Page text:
Fri | Sep 21, 2018

NWC - an agency gone wild

Published:Thursday | September 18, 2014 | 12:00 AM


The recent decision of the principal of the Irwin High School to close the school for lack of water drew media attention. The principal cited his concern for the health of the children and sanitation as the primary reasons for the closure and pointed out that the school has only one day's storage of water. The Irwin Primary School was also closed for the same reasons. In all, more than 1,000 children missed a day in school, which will impact their education. What the media did not report is that the schools have been dealing with this problem for too long.

The National Water Commission (NWC) pointed out that they had a problem with the pumping station which impacted the piping of water. What the NWC did not say is that they have had a problem with this pumping station for at least seven years. What the NWC did not say is that the piping of water is regularly and routinely impacted by this malfunctioning pumping station. What the NWC did not say is that they have no plans to permanently fix the problem. What the agency did not say is that someone is making money on these frequent repairs. What the NWC did not say is that it does not care about providing the required service. The NWC is quite satisfied to give the residents of this area frequent water interruptions followed by over-chlorinated water when service is resumed. People have become concerned for their health because of the routinely poor service that the NWC provides.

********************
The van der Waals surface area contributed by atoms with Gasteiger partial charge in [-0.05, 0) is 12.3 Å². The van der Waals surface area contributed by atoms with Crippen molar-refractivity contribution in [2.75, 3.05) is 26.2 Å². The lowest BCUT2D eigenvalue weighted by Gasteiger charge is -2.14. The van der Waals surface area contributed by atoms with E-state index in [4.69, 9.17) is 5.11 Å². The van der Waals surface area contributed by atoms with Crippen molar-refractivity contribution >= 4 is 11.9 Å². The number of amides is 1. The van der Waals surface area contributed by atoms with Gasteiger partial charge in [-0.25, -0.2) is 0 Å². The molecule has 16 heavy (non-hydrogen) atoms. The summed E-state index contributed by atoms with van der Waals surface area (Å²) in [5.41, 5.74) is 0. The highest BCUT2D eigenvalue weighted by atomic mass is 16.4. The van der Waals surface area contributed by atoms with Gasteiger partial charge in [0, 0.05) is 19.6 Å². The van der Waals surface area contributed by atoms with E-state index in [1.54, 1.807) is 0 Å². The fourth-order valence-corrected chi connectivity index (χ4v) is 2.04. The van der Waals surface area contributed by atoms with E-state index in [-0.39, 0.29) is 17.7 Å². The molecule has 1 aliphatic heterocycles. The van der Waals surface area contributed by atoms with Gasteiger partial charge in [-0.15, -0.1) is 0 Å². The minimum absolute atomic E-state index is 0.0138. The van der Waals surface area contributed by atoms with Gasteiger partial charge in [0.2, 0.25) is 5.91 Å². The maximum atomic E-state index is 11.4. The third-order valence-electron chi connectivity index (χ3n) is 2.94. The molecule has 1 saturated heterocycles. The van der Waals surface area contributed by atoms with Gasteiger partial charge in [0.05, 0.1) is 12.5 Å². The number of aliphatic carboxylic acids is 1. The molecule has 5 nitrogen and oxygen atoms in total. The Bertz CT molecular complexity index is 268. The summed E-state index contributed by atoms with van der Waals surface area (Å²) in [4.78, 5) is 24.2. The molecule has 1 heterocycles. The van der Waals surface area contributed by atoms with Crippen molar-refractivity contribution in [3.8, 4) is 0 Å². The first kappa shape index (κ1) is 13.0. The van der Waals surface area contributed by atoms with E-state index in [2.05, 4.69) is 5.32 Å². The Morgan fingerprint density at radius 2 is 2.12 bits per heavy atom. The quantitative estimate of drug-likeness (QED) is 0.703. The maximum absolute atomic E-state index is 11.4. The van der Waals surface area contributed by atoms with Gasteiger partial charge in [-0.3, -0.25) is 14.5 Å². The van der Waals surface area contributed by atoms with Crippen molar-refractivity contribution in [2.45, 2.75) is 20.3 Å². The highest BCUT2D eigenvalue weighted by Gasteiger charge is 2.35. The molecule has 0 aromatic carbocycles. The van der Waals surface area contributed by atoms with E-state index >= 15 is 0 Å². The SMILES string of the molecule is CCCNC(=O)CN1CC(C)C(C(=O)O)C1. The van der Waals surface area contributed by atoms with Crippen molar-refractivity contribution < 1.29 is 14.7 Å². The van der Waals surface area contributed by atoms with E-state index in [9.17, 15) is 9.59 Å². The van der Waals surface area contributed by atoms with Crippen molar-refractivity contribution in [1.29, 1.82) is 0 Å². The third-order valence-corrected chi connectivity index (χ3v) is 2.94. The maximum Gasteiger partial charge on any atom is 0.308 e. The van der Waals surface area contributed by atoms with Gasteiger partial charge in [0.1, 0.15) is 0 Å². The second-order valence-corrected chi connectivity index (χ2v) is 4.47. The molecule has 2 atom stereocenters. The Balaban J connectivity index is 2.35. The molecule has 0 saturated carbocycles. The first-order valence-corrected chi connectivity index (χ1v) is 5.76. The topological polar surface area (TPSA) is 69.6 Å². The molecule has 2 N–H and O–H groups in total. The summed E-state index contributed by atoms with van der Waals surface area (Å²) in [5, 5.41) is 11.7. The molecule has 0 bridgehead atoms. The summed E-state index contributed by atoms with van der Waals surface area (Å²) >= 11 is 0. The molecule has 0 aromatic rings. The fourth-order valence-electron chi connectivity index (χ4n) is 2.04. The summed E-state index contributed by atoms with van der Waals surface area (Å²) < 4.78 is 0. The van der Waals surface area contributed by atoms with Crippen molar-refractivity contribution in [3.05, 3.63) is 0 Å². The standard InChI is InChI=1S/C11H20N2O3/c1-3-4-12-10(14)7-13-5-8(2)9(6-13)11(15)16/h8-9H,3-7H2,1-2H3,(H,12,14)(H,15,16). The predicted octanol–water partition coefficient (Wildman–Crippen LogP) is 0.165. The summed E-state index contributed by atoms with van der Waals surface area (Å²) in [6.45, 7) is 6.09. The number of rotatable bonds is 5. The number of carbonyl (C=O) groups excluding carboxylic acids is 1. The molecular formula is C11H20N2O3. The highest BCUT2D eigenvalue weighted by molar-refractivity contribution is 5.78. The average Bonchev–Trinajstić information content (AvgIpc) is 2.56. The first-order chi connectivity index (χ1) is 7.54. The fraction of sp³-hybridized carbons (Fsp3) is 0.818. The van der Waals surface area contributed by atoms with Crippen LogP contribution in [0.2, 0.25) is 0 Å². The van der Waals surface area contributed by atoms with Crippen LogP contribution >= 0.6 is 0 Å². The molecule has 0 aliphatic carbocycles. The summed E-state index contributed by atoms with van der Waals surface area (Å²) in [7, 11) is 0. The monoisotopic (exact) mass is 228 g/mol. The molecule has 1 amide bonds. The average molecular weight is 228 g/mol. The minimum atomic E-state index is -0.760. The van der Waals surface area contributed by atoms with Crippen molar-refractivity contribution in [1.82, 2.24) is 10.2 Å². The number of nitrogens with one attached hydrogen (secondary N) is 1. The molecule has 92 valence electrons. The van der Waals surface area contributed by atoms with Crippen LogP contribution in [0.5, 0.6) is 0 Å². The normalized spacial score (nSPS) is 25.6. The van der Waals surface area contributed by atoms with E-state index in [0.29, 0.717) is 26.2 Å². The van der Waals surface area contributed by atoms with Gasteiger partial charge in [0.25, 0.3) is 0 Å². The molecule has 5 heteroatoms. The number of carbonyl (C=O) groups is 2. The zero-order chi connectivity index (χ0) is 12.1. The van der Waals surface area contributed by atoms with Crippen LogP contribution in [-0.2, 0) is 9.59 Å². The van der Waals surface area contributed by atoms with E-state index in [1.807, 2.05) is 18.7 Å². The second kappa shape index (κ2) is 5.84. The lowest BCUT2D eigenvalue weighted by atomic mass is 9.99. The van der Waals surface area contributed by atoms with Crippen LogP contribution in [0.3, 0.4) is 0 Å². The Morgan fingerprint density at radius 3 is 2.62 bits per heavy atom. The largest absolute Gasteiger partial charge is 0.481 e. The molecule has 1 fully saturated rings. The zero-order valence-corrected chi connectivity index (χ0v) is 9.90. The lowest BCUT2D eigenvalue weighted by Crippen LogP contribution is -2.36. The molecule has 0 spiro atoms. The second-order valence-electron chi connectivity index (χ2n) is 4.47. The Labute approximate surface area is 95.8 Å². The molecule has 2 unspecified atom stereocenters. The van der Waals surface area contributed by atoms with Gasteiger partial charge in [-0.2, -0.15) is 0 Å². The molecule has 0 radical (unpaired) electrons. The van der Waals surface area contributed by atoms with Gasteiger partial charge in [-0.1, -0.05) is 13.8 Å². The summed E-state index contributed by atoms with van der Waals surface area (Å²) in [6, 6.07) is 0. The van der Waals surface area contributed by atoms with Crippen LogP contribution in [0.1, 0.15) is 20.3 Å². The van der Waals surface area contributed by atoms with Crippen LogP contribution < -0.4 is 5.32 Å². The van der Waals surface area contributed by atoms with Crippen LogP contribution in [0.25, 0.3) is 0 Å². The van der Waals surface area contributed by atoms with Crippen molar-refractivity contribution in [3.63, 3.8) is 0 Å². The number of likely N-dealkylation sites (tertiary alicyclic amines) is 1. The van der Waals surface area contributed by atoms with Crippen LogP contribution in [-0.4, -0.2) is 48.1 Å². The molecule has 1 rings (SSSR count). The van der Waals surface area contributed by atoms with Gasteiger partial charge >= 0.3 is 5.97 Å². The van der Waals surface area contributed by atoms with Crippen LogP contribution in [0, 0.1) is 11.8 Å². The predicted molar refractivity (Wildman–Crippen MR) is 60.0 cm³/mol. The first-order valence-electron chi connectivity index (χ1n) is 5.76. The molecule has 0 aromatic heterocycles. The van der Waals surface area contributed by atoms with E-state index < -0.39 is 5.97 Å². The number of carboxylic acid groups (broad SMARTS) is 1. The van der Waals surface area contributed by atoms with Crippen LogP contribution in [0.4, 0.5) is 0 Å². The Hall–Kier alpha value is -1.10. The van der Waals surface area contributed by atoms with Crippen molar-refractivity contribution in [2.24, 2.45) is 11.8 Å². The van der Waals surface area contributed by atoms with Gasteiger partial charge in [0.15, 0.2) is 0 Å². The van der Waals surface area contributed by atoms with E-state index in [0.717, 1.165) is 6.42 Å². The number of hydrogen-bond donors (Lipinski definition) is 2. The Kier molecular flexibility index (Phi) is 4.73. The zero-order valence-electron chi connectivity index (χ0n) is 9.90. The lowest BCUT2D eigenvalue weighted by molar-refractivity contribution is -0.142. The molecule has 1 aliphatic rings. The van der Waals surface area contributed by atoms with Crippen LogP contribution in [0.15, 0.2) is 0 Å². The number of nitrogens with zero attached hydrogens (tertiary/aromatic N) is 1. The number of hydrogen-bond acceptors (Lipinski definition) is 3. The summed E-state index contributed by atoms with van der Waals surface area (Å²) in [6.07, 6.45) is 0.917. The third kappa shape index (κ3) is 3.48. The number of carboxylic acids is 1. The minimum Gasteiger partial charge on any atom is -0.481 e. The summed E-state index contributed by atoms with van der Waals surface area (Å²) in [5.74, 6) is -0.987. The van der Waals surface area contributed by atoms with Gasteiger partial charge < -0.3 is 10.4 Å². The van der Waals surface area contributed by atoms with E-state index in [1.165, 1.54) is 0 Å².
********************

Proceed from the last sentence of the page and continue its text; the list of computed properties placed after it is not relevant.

Of course, the problem is not just in this one community in St James. The problem with NWC is everywhere. It is not a lack of funds that causes this poor service. The root cause is a corporate culture that does not incorporate service. It is also mismanagement and an agency gone wild. The NWC has never heard of the word service. For example, we reported a broken meter four months ago via email, by telephone, and to our meter reader. The meter has not been replaced/repaired. Instead, the NWC has chosen to estimate our water usage and has doubled our average monthly consumption. What are we to do with an agency gone wild? Is it not time that we consider privatising the National Water Commission? Anybody can do better.